William Jennings Bryan, the silver-tongued populist Democratic candidate for President in 1896, 1900, and 1908 is best known for his support of "free silver," the farmer and the common man, and his opposition to the gold standard. In 1912, Bryan campaigned vigorously for the Democrat's presidential candidate, Woodrow Wilson. As a reward for his campaign service, Wilson appointed Bryan as Secretary of State, even though Bryan had no foreign affairs experience and was an avowed pacifist. Bryan used his tenure as Secretary of State to promote the elimination of international conflict by mutual agreement, concluding arbitration of disputes treaties with 30 nations. In keeping with his populist roots, he obtained housing subsidies for diplomats abroad, helping those of more modest means to serve as ministers or ambassadors. He attempted to broker a settlement during the Mexican revolution based on democratic compromise, but ultimately supported Wilson's policy of intervention in Mexico. Bryan generally opposed gunboat and dollar diplomacy in Latin America and sought to make amends for past U.S. interventions. He facilitated a $25 million indemnity for Columbia for territory lost to Panama.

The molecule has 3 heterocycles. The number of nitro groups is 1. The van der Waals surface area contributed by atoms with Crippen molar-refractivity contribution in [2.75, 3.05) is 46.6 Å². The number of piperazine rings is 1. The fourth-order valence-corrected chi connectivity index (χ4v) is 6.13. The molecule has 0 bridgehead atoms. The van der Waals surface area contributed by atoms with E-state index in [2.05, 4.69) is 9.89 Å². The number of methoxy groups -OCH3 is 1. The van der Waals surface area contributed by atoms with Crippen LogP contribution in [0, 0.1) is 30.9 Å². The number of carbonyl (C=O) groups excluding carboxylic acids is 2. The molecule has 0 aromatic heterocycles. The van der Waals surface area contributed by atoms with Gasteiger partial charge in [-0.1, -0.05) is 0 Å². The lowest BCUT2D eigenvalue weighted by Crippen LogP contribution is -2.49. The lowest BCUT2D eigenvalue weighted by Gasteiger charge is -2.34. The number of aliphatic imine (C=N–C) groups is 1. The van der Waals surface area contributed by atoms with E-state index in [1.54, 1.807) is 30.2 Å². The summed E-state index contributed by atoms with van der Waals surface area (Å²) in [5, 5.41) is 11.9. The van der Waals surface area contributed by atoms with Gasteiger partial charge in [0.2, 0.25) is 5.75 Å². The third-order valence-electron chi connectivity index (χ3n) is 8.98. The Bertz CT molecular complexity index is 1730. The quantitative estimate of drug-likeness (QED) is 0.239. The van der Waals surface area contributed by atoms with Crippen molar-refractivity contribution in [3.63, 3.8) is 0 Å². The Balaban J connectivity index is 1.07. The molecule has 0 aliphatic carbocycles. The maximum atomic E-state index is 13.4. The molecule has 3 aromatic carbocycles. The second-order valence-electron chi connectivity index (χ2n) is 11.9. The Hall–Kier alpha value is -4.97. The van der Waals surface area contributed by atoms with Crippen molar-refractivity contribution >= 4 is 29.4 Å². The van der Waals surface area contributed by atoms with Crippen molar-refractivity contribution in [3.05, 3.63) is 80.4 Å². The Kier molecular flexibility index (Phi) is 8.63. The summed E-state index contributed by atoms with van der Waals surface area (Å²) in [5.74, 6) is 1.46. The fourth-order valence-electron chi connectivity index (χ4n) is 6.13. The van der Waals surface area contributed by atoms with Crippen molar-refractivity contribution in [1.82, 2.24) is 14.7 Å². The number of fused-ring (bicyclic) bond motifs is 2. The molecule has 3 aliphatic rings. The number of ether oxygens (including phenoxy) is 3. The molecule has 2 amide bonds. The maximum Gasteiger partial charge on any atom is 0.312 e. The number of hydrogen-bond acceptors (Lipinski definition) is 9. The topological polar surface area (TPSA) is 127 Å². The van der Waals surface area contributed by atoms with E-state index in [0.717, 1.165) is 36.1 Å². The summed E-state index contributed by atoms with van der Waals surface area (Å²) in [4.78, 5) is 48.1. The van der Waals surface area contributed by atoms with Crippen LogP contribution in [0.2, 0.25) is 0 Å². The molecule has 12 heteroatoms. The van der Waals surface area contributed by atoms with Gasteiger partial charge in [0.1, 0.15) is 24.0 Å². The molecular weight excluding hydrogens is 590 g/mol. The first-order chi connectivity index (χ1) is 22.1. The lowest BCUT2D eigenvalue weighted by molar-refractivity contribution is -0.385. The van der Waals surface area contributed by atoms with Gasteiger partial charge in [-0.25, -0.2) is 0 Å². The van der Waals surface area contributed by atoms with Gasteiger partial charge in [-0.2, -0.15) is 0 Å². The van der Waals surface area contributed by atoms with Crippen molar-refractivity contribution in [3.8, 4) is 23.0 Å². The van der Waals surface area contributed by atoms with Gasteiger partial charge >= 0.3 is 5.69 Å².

When World War I broke out, Bryan made it very clear to Wilson that he favored strict neutrality and strongly opposed any U.S. involvement. As Secretary he tried to bring the Allied and Central Powers to a negotiated end of the war. Bryan objected to American loans to the Allies and questioned Wilson's decision to allow U.S. citizens to travel on British vessels when the danger existed that the ships may be sunk by German submarines. His efforts proved fruitless. The United States gradually tilted toward the Allied cause as German submarines began to sink merchant ships with U.S. civilians aboard. The Germans sank the Lusitania in May 1915, killing 1,200 noncombatants, including 128 Americans. The following month Bryan resigned his office in response to Wilson's stiff note of protest to Germany. Bryan believed the note violated U.S. neutrality and placed the United States on the road to war. Although he resigned over a matter of principle, Bryan did not criticize Wilson and helped campaign for him in the 1916 election. After the United States entered the war on the Allied side in April 1918, Bryan faded from the political scene, only to gain fame one last time as the leader of the prosecution team that attacked the teaching of evolution in the famous Scopes "Monkey Trial" of 1925.
Merle E. Curti. Byran and World Peace (Northampton, Massachusetts, 1931).